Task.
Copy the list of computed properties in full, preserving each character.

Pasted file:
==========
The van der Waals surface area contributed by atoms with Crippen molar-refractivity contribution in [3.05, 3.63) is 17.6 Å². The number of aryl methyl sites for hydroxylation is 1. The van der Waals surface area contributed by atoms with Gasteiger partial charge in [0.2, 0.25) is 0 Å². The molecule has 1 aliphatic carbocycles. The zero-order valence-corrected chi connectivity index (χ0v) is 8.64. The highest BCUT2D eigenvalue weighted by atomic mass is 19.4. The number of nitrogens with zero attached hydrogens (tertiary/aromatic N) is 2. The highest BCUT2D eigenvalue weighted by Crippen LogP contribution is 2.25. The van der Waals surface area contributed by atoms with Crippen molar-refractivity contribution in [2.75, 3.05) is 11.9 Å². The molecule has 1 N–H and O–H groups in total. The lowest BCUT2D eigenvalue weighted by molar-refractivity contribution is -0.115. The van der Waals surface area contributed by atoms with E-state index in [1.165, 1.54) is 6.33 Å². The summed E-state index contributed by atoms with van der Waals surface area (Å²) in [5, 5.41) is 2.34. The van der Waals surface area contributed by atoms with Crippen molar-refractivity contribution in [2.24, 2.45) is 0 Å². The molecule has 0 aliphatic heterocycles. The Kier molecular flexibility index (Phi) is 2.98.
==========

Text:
The van der Waals surface area contributed by atoms with Crippen molar-refractivity contribution in [3.05, 3.63) is 17.6 Å². The number of aryl methyl sites for hydroxylation is 1. The van der Waals surface area contributed by atoms with Gasteiger partial charge in [0.2, 0.25) is 0 Å². The molecule has 1 aliphatic carbocycles. The zero-order valence-corrected chi connectivity index (χ0v) is 8.64. The highest BCUT2D eigenvalue weighted by atomic mass is 19.4. The number of nitrogens with zero attached hydrogens (tertiary/aromatic N) is 2. The highest BCUT2D eigenvalue weighted by Crippen LogP contribution is 2.25. The van der Waals surface area contributed by atoms with Crippen molar-refractivity contribution in [2.75, 3.05) is 11.9 Å². The molecule has 1 N–H and O–H groups in total. The lowest BCUT2D eigenvalue weighted by molar-refractivity contribution is -0.115. The van der Waals surface area contributed by atoms with E-state index in [1.165, 1.54) is 6.33 Å². The summed E-state index contributed by atoms with van der Waals surface area (Å²) in [5, 5.41) is 2.34. The van der Waals surface area contributed by atoms with Crippen molar-refractivity contribution in [2.24, 2.45) is 0 Å². The molecule has 0 aliphatic heterocycles. The Kier molecular flexibility index (Phi) is 2.98.